Process-based Evaluation of Temperature and Precipitation Projections and Downscaling Methods over the CONUS: Charting a Path for End-Users from the CMIP6 Ensemble to Multivariate Facility-Level Risks

Daniel Feldman | Lawrence Berkeley National Laboratory

RC19-1391

Objective

The objective of this research is to develop a process-based evaluation of the large number of climate model simulations from the Coupled Model Intercomparison Project – Phase 6 (CMIP6) in order to develop robust estimates of changes, and associated confidence intervals, in temperature and precipitation distributions at the Department of Defense (DoD) facility level across the Conterminous United States (CONUS). As part of this, the project team seeks to understand when and where statistical and dynamical downscaling methods diverge to ultimately help end-users navigate the landscape of climate model simulations and downscaling approaches.

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Technical Approach

The research will develop an approach to look at the question of how climate model projections of temperature and precipitation can be used to develop robust risk estimates for the changing threats to DoD facilities projected under climate-changed future conditions. The distinguishing feature here is that the project team will develop process-based metrics to establish climate model skill regarding CONUS temperature and precipitation projections at the regional level for CMIP6 for the business-as-usual scenario Representative Concentration Pathway 8.5/ Shared Socioeconomic Pathways 5  (RCP8.5/SSP5) and a scenario with mitigated climate change effects Representative Concentration Pathway 4.5/ Shared Socioeconomic Pathways 1 (RCP4.5/SSP1). Due to the importance of downscaling, the project team will concurrently evaluate, through observations, whether the assumption of stationarity inherent in statistical downscaling techniques is valid over decadal time-scales. The project team will do this by applying Localized Constructed Analogs (LOCA) statistical downscaling, which was trained with data from 1950-2005, on data since 2005 to determine the error incurred from applying LOCA where it has not been trained. Next, the project team will use existing dynamical downscaling experiments to determine the temporal and spatial scales and settings at which statistical and dynamical downscaling diverge in the 21st Century. Additionally, the project team will update LOCA to LOCA2 and apply it to most CMIP6 models that report results for the RCP4.5/SSP1 and RCP8.5/SSP5 scenarios. Finally, the project team will use process-based skill metrics and updated downscaling methods to develop ensemble temperature and precipitation projections and associated confidence intervals.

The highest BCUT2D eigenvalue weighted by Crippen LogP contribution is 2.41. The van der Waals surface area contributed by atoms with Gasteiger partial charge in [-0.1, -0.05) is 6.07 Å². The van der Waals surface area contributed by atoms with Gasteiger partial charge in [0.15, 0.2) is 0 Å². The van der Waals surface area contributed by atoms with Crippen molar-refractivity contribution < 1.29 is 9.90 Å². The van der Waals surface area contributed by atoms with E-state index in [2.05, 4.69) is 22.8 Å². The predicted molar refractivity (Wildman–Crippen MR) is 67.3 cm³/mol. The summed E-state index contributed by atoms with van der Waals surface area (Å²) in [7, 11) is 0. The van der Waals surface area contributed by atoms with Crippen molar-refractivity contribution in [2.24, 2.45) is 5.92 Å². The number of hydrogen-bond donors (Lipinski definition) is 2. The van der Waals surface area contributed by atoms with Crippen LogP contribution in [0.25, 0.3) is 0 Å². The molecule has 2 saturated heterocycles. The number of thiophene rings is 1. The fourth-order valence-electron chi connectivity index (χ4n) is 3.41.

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Benefits

A key deliverable from this work will be new projections of future climate-changed conditions of temperature and precipitation at finer spatial scales than is most often available for climate vulnerability assessments. These can be widely utilized by the scientific and DoD user communities. Additionally, one specific use-case for this deliverable is that it will help characterize risk in specific watersheds around potentially vulnerable DoD installations. Additionally, the LOCA2-derived future climatology from this project may help update the findings in the FY18 “National Defense Appropriations Act (NDAA; Public Law 115-91) Section 335 Evaluation of Climate Change Effects on Army Installations” [White, K.D. et al., USACE Washington, DC 2018] delivered to Congress in January 2019 in the “Report on Effects of a Changing Climate to the Defense Department,” from the Office of the Under Secretary of Defense for Acquisition and Sustainment, to specifically incorporate CMIP6 model results.

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Points of Contact

Principal Investigator

Daniel Feldman

Lawrence Berkeley National Laboratory

Phone: 510-495-2171

Program Manager

Resource Conservation and Resiliency

SERDP and ESTCP

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